“Good Grief is a safe place for a grieving family to remember, share experiences, and know they are not alone. Our programs offer peer support, not counseling or therapy.”
Nights of Support, twice monthly for most grieving children and their families, start with a pizza dinner in the center’s café area. The opening circle, one of the most important activities, follows dinner. One at a time the children standing in a circle say their names and who they’ve lost. “It really normalizes the conversation around death,” Ms. Attar says. “In our culture there’s a stigma attached to talking about loss. People avoid dealing with it. Kids sometimes feel they have to suppress that memory and that feeling. When kids and family are in a room together talking, it normalizes that conversation. So having an opening circle allows them to state a fact and to take away the weight of that reality.”
After the opening circle, the children and parents divide up into different age groups: 3-5, 6-9, 10-12, teens, young adults (up to age 30) and parents. The Mapleton headquarters provides a rich carefully designed environment for many different activities. There’s a teen room with a pool table and game center, but for teens, Ms. Attar says, “a lot of it is just having conversations—‘What’s scary for you?’ ‘What do you worry about?’ ‘Let’s talk about it.’ It’s like when you’re little you think there’s a monster under your bed and when you turn the light on you see it’s just a pile of clothes—much less scary when you talk about it, bring it to light.”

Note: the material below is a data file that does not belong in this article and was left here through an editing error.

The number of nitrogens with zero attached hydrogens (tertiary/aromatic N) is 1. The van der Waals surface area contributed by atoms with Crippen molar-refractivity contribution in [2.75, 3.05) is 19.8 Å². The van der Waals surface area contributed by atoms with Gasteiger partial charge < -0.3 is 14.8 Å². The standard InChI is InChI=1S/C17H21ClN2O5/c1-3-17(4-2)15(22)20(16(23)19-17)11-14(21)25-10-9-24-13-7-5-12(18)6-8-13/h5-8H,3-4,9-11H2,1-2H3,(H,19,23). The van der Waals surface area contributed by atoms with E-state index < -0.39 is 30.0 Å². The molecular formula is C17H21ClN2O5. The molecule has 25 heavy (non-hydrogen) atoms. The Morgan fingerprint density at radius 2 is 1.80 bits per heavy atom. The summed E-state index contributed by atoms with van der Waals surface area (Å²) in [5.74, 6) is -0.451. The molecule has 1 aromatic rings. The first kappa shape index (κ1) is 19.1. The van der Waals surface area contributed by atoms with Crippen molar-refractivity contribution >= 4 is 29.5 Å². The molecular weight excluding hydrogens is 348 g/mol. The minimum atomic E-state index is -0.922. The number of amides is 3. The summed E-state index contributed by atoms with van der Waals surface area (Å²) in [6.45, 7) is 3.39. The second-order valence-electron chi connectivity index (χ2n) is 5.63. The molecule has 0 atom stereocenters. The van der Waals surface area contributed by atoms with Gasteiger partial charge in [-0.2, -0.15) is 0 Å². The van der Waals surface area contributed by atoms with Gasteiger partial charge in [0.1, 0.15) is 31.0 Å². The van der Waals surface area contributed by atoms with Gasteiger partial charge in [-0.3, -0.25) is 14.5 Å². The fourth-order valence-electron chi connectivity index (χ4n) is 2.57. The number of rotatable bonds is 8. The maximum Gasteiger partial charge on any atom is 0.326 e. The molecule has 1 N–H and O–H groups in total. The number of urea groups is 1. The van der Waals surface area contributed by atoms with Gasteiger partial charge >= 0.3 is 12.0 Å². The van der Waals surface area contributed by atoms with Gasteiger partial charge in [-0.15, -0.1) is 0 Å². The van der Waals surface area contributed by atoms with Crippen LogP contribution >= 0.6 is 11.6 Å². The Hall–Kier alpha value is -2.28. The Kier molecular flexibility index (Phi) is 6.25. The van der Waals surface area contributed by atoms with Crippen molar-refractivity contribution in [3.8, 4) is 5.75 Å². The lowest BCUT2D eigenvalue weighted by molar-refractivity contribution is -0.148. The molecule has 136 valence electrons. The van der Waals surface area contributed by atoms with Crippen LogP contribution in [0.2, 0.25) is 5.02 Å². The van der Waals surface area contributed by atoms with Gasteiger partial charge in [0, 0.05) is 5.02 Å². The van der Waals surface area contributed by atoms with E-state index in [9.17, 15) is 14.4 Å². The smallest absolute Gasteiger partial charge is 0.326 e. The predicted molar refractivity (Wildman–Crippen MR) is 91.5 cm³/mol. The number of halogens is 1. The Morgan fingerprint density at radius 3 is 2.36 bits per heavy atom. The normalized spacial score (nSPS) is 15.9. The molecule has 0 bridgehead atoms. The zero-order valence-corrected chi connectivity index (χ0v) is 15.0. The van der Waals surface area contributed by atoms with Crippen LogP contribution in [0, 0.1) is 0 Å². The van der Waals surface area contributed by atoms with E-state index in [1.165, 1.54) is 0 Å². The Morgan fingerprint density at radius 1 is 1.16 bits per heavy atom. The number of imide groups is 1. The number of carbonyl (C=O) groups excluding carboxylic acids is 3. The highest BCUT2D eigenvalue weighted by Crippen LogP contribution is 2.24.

The 3-5-year-olds’ room is called “Enchanted Forest,” with beautiful sylvan murals. There’s an arts and crafts room, a splatter room (where aspiring Jackson Pollocks can let loose with the paint brush), “interactive” walls to write on or post memories or pictures, a letter writing desk and mail boxes for letters to lost family members, a play theater, a large sand tray, musical instruments, a play hospital room with a real hospital bed, an adult group discussion room, and a communal discussion room, a blue lounge, a tree house room for 10-12-year-olds, and a colorfully painted volcano room with padded mats on floor and ceiling—a safe space for kids to physically let loose with nothing breakable and nothing that can cause injury.
Program directors plan activities and discussion for facilitators for each session, and the facilitators ask questions, keep the conversation going and “make sure the space is safe,” according to Ms. Attar. “This is a very loud place on Nights of Support,” says Mr. Primo.
Ms. Attar adds that on Nights of Support “you see humanity at its best. Teens—the stereotype is selfishness, but I’ve never seen a more empathic group in my life. You see somebody else who is hurting and it doesn’t matter what their religion is, what their background is, you are just there as a human being. They’re really united by this universal experience of loss. It doesn’t have to be scary. It doesn’t have to be negative. It just is, and we’re there for each other.”
Eighteen-year-old Mackenzie wrote down some of his thoughts about his father’s death and the process of mourning, “Grief is what can tear a person apart. I’ve experienced grief first hand. My father loved summer days filled with the smell of BBQ. He was the biggest guy to head over to the grill, spatula in hand and stay outdoors all day. My mother, sisters and I are not the same people we once were. We have all been through a lot after my father was taken from us. When he passed away, days like those became our gloomiest. We weren’t able to be filled with the joy many thought we should have been.”